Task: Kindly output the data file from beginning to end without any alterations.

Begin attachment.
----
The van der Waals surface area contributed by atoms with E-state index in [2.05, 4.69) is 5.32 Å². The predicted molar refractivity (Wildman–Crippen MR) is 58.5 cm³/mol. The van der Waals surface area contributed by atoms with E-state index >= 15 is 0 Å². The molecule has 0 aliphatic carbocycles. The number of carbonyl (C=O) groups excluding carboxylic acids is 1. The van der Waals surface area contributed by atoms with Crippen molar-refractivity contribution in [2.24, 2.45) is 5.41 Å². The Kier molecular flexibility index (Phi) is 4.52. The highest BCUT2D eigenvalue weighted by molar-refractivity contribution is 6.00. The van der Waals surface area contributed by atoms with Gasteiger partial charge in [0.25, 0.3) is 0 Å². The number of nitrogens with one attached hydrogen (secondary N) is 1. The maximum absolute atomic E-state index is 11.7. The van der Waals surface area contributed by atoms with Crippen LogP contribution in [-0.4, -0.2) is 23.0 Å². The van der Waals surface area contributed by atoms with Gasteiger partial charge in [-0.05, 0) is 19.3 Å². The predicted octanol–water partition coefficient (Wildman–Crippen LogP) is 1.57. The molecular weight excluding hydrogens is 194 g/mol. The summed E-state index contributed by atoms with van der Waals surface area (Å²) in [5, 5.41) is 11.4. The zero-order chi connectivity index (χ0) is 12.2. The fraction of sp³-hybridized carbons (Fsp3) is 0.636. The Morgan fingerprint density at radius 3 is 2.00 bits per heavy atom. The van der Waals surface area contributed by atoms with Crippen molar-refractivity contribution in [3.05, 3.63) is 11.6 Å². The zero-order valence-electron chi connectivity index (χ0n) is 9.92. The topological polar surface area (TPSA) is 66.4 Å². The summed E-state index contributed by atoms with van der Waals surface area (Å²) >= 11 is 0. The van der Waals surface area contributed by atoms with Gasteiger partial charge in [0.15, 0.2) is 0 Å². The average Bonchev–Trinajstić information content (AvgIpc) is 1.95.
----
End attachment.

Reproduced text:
The van der Waals surface area contributed by atoms with E-state index in [2.05, 4.69) is 5.32 Å². The predicted molar refractivity (Wildman–Crippen MR) is 58.5 cm³/mol. The van der Waals surface area contributed by atoms with E-state index >= 15 is 0 Å². The molecule has 0 aliphatic carbocycles. The number of carbonyl (C=O) groups excluding carboxylic acids is 1. The van der Waals surface area contributed by atoms with Crippen molar-refractivity contribution in [2.24, 2.45) is 5.41 Å². The Kier molecular flexibility index (Phi) is 4.52. The highest BCUT2D eigenvalue weighted by molar-refractivity contribution is 6.00. The van der Waals surface area contributed by atoms with Gasteiger partial charge in [0.25, 0.3) is 0 Å². The number of nitrogens with one attached hydrogen (secondary N) is 1. The maximum absolute atomic E-state index is 11.7. The van der Waals surface area contributed by atoms with Crippen LogP contribution in [-0.4, -0.2) is 23.0 Å². The van der Waals surface area contributed by atoms with Gasteiger partial charge in [-0.05, 0) is 19.3 Å². The predicted octanol–water partition coefficient (Wildman–Crippen LogP) is 1.57. The molecular weight excluding hydrogens is 194 g/mol. The summed E-state index contributed by atoms with van der Waals surface area (Å²) in [5, 5.41) is 11.4. The zero-order chi connectivity index (χ0) is 12.2. The fraction of sp³-hybridized carbons (Fsp3) is 0.636. The Morgan fingerprint density at radius 3 is 2.00 bits per heavy atom. The van der Waals surface area contributed by atoms with Crippen molar-refractivity contribution in [3.05, 3.63) is 11.6 Å². The zero-order valence-electron chi connectivity index (χ0n) is 9.92. The topological polar surface area (TPSA) is 66.4 Å². The summed E-state index contributed by atoms with van der Waals surface area (Å²) >= 11 is 0. The van der Waals surface area contributed by atoms with Gasteiger partial charge in [0.15, 0.2) is 0 Å². The average Bonchev–Trinajstić information content (AvgIpc) is 1.95.